Thursday, August 25, 2016

Happy Birthday to our National Park Service

I spent many a day, and night, in our national parks...enjoying the wildlife, the beauty of nature, the well cleaned restrooms and emptied trash bins (just think about it, if there wasn't a Park Service).

Thanks to Garrison Keilor's Writer's Almanac for today, I now know more of the history of the Park Service...and am sharing it with you below.

It was on this day 100 years ago, in 1916, that President Woodrow Wilson signed into law the act that established the National Park Service. Yellowstone was designated as the first national park in 1872, and by the 1890s, there were three others: Yosemite, Sequoia, and General Grant (now known as Kings Canyon). When Congress created the first national parks, it didn't assign a part of the government to run them, and the task ended up falling to the Army. The Army patrolled for poachers or vandals - traveling on skis in the cold Yellowstone winters -but they didn't have any legal recourse to deal with criminals, so they just gave them warnings. In 1894, the last remaining wild buffalo herd in the country was in Yellowstone, and it was small. That year, a poacher named Edgar Howell bragged to reporters that there wasn't much anyone could do about his buffalo hunting, since the most serious penalty he faced would be to get kicked out of Yellowstone and lose $26 worth of equipment. The editor of Field and Stream ran that story in his magazine, and there was a huge uproar. President Grover Cleveland signed the "Act to Protect the Birds and Animals in Yellowstone National Park," but that was just one park. Without a national system regulating the parks, the government remained limited in its control.

The Department of Agriculture, the Department of the Interior, and the Department of War all claimed to protect the National Parks, but no one was really doing the job. In 1914, the conservationist John Muir died, after losing a long fight to preserve Yosemite's beautiful Hetch Hetchy Valley against developers who wanted to turn it into a dam and reservoir for the city of San Francisco. Although Hetch Hetchy was dammed, Muir had stirred up public opposition, and many citizens worried that the national parks weren't adequately protected. The issue was brought up in Congress that year, but they wouldn't sign a bill to change it.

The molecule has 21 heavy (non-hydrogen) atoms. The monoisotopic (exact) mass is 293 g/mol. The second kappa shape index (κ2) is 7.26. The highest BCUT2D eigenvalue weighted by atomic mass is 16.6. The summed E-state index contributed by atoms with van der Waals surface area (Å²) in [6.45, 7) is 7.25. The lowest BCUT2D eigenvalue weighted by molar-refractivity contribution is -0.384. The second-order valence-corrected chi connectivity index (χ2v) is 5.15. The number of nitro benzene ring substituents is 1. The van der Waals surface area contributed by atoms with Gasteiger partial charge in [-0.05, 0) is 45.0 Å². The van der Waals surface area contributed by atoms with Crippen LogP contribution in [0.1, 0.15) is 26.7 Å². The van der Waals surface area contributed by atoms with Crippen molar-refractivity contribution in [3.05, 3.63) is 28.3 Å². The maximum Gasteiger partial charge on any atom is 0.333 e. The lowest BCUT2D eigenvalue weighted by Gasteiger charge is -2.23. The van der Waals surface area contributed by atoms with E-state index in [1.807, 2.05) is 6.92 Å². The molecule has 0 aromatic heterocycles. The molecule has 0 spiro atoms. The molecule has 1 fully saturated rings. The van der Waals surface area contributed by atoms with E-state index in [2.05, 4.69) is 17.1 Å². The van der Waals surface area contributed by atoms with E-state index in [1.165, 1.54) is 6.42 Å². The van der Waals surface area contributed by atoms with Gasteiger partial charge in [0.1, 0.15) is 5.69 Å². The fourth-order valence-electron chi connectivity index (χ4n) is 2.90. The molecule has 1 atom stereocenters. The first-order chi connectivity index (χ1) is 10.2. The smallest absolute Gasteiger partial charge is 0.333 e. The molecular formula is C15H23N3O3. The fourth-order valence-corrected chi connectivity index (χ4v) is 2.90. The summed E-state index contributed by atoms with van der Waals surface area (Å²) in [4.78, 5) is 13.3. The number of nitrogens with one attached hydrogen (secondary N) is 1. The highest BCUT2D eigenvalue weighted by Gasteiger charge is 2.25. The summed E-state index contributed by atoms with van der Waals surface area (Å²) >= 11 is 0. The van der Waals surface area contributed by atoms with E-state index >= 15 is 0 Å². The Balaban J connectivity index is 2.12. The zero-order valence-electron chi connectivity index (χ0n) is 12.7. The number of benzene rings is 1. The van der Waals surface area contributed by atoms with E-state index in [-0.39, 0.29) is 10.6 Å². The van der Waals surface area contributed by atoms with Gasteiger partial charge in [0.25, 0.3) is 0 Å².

Secretary of the Interior Franklin Lane knew that they needed a good lobbyist to convince Congress to protect the parks better. Then he got a letter from an old college classmate named Stephen Mather. Mather was a self-made millionaire who struck it rich as the sales manager for Pacific Coast Borax Company, thanks to his genius for advertising and promotion. In his letter, Mather complained that he had just been on a visit to Yosemite and Sequoia and was upset by what he saw: cattle grazing, development, and trails in terrible condition. Lane told Mather that if he was unhappy he should come to Washington and fix the problem himself. Mather agreed.

Mather was talented and he was rich: a perfect lobbyist. He went to Washington and threw himself into a publicity campaign to designate a government agency specifically for the national parks. He hired Horace Albright, a legal assistant, and Robert Sterling Yard, the editor of the New York Herald. He paid much of their salaries himself. He sponsored the "Mather Mountain Party," a two-week trip for 15 extremely influential business leaders and politicians in the Sierra Nevadas - he paid for it himself - and the men enjoyed a luxurious vacation, hiking and fishing, and enjoying fine dining (complete with linens) in the midst of the parks. By the end of the two weeks, they all supported Mather's request for a national agency to oversee the national parks. He partnered with the railroads in their huge "See America First" publicity campaign. He got national newspapers to run headlines about the cause, started a campaign for school kids to enter essay contests, and after convincing National Geographic to devote an entire issue to the national parks, Mather gave every member of Congress a copy. His assistant Albright drafted a bill to create a parks bureau, which would be part of the Department of the Interior. On this day in 1916, Wilson signed it into law, and the National Park Service was created.

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